St. George Juvenile Defense Attorney

Utah Juvenile Crime Laws

In Utah, juvenile crimes are prosecuted differently than offenses involving adults. Minors under the age of 18 will most likely not be tried in adult court, though there are certain circumstances wherein this may happen. 

If a child is 14 or older and has been charged with a serious felony, he or she may be tried in adult court. A minor who is charged with a serious crime may be certified to stand trial as an adult. Very few attorneys have experience with these rare cases, but I have that background.

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Why Choose Edward D. Flint?

In general, however, minors accused of criminal offenses are tried in juvenile courts. The process can be quite different from other types of criminal proceedings. If your child or a young person you care about has been charged with a crime, it is important that you seek out an experienced St. George juvenile defense lawyer. With more than 33 years of experience and over 100 jury trials handled, I have an in-depth understanding of how the legal process works. I can help your child work to defend his/her rights and protect his/her future.

Reach out to St. George juvenile crime attorney Edward D. Flint today for a free consultation. Call (435) 740-8460 or submit an online contact form to get started. 

Understanding the Utah Juvenile Court System

Not all juvenile criminal cases will go to court. The purported purpose of the juvenile court system is to rehabilitate minors who have landed in bad situations for one reason or another. However, this does not mean that your child is not facing threats to his or her future.

How the Juvenile Court System Works:

  • If a minor commits what is known as a “holdable” offense—such as breaking and entering or distributing a controlled substance, like cannabis—he or she may be taken to “detention” (D.T.). This is essentially the juvenile equivalent of jail. A minor may also be sent to D.T. if he/she has prior criminal convictions, fails to abide by court-ordered placement, or fails to appear at a mandatory hearing.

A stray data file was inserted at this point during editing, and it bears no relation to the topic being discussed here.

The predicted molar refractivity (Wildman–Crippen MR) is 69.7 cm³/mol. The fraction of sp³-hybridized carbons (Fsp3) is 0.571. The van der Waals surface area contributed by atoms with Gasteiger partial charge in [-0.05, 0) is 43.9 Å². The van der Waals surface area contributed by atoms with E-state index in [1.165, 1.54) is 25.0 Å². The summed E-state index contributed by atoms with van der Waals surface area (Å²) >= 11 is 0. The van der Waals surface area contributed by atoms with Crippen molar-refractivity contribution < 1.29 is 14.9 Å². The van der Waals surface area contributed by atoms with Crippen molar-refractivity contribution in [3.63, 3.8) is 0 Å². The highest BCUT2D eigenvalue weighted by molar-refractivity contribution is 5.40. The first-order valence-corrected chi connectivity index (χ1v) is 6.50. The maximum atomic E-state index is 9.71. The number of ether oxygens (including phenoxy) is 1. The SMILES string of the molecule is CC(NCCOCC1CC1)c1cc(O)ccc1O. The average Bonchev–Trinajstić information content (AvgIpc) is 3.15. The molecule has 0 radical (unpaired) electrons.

• Before attending court, the minor will typically be asked to attend a preliminary inquiry. This hearing is voluntary and can involve the minor, his or her parent/guardian, an attorney, and a court intake worker. While this the preliminary inquiry is not mandatory, it is where the court worker will decide if the charges should be handled informally or if the minor will need to go before a judge.
  • To prepare for the preliminary inquiry, the minor should be ready to answer questions regarding his or her future goals, family relationships, school environment, friends and peers, and more. Parents/guardians should also be prepared to answer questions regarding the minor’s past behavior, health history, and more
  • After the inquiry, the court worker will determine whether or not the minor needs to go before a judge. If this is not necessary, the minor, parents/guardians, and court worker will likely create a non-judicial agreement. This agreement may include terms, such as fines and, community service hours, probation, drug/alcohol treatment programs, and more.
  • If the minor denies the charges against him/her or has been charged with a Class A misdemeanor or a felony, he or she will need to appear before a judge in juvenile court. This process begins with the arraignment and may lead to either a plea bargain or trial.

The outcome of your child’s case—and, therefore, his or her future—depends on a number of factors, not least of which is having a skilled St. George juvenile crime lawyer on your side. I am prepared to help you and your family navigate the legal process from start to finish, providing zealous advocacy and tireless representation every step of the way.

What Is Juvenile Delinquency?

Juvenile delinquency refers to an individual, under the age of 18, who perpetrates criminal offenses. Some common infractions include trespassing, theft, simple assault, possession of alcohol or substances, and vandalism.

What Crimes Can Juveniles Be Charged as Adults?

In Utah, a juvenile at the age of 16 or older can be charged as an adult for certain types of severe felonies. This may include charges of murder, aggravated murder, aggravated arson, aggravated assault, or aggravated burglary, amongst other offenses provided under Utah’s Serious Youth Offender Law. Additionally, a juvenile that is 14 can potentially be tried in an adult court by the prosecution following felony charges if the judge allows it. 

Call my St. George office at (435) 740-8460 for a free, confidential consultation. Payment plans are available.

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